Catalog • 2011-2012

Pre-Health Professions Program

For information contact Dr. Amy J. Reese

Program Description

The Pre-Health Professions Program is designed to provide students with individualized assistance in preparing and applying for postgraduate education in medicine, dentistry, veterinary medicine, and other health professions careers, while also exposing them to the various health-related fields.

While health professions schools require certain undergraduate courses as prerequisites (see below), they do not require or prefer a particular major. Therefore, each student should choose her major based on her interests and abilities. Students considering health professions careers should inform their academic advisors, and contact the Health Professions Advisor as early as possible. Faculty advising and support services for students enrolled in the program include course scheduling, pre-medical orientation sessions, personal statement workshops, application assistance, and committee recommendation letters (where appropriate).

Program Mission Statement

The mission of the Health Professions Program is to help women interested in health professional careers find the field that is the best fit for their interests, talents, and personality. The program provides opportunities for students to explore descriptions, qualifications, and traits of different health professional fields, including: medicine, dentistry, veterinary medicine, physician assistant, podiatry, public health, optometry, and other health-related careers. Students can participate in individual and group advising events, and receive guidance in obtaining exposure to professional practice and gaining meaningful volunteer work. It is the goal that students will go onto a health professional program and future career that is an ideal fit for them and their level of preparedness, and that contributes to the overall health of society.

Total number of credits required by program: Minimum of 44

Program Requirements

Students who wish to graduate from the Health Professions Program from Cedar Crest must meet the required prerequisite courses listed below, fulfill an additional year of Biology coursework, and maintain a science and overall GPA of 3.300 or above.

Course Requirements

Students should become familiar with the requirements of the particular professional school in which they are interested. The Cedar Crest courses that fulfill science and math undergraduate requirements for most health professions schools are:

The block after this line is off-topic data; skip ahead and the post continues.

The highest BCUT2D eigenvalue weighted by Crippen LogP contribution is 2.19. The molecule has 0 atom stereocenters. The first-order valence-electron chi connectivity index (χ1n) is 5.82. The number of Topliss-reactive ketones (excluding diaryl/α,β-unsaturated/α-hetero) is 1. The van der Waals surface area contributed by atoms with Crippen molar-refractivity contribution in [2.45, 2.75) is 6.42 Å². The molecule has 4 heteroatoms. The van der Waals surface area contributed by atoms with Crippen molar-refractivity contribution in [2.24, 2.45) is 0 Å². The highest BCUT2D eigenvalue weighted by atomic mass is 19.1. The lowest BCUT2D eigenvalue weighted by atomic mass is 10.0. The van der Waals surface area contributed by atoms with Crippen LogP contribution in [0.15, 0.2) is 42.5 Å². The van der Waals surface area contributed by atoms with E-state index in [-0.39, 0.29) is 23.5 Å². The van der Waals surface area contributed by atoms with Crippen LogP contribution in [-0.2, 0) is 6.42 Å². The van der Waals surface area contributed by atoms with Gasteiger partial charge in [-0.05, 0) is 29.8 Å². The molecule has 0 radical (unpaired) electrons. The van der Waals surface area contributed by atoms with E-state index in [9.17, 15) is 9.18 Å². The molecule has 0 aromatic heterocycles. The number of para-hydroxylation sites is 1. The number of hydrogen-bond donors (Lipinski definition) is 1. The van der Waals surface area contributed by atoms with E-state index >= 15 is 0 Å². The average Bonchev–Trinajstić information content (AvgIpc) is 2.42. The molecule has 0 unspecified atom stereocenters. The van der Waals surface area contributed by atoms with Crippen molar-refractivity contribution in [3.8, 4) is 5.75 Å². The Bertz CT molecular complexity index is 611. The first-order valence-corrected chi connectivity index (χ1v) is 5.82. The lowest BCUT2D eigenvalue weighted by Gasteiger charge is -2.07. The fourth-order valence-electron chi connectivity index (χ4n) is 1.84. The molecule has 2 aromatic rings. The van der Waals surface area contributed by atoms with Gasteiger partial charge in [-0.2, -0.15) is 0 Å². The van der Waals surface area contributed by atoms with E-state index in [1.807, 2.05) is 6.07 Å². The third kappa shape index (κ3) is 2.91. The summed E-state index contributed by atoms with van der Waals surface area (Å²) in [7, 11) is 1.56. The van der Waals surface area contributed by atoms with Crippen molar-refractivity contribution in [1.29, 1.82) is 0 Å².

BIO 121 Principles of Biology I 4 credits
BIO 122 Principles of Biology II 4 credits
CHE 111 Chemical Principles 4 credits
CHE 112 Chemical Equilibrium and Analysis 4 credits
CHE 205 Organic Chemistry I 4 credits
CHE 206 Organic Chemistry II 4 credits
PHY 101 Introductory College Physics I 4 credits
PHY 102 Introductory College Physics II 4 credits
MAT 141 Calculus I 3 credits
MAT 142 Calculus II 3 credits

It is usually preferable for these courses to be taken at Cedar Crest, as part of a regular academic schedule. The Health Professions Advisor can answer questions regarding the suitability of AP or transfer credit, and part-time or summer study. An additional year of upper-level Biology (BIO 235 and 236) and/or a course in Biochemistry are strongly recommended. A year of college-level English is also usually required. Some schools have additional course or minimum grade requirements. Information is available on individual schools’ admissions standards.

Health professions education is extremely rigorous, and therefore schools expect a very strong record of undergraduate academic achievement, both in science courses and overall. Students should be aware that admission to schools in these areas is highly competitive, and participation in the Health Professions Program does not imply or guarantee acceptance.

Standardized Tests

Health professions schools usually require the Medical College Admissions Test (MCAT), Dental Admission Test (DAT) or Graduate Record Exam (GRE). Examinations for other professional programs can vary. The appropriate test should usually be taken in the spring semester of the junior year.

Additional Preparation

In addition to their academic preparation, students should have a record of experience and service demonstrating an interest in, and commitment to, their field of choice, as well as clearly articulated reasons for choosing a career in their field. A sustained commitment to a meaningful volunteer activity, exposure to professional practice, participation in Health Professions Advisor-sponsored events, and active involvement in the student chapter of Health Occupations Students of America (HOSA) are highly recommended.

Application Process

The application process for health professions schools begins the year prior to the intended start date (i.e., typically in the spring of the Junior year). Students should consult with the Health Professions Advisor initially and throughout the process. Most medical schools expect a confidential letter of recommendation from the Health Profession Committee, and it is inadvisable for students to apply without requesting a letter.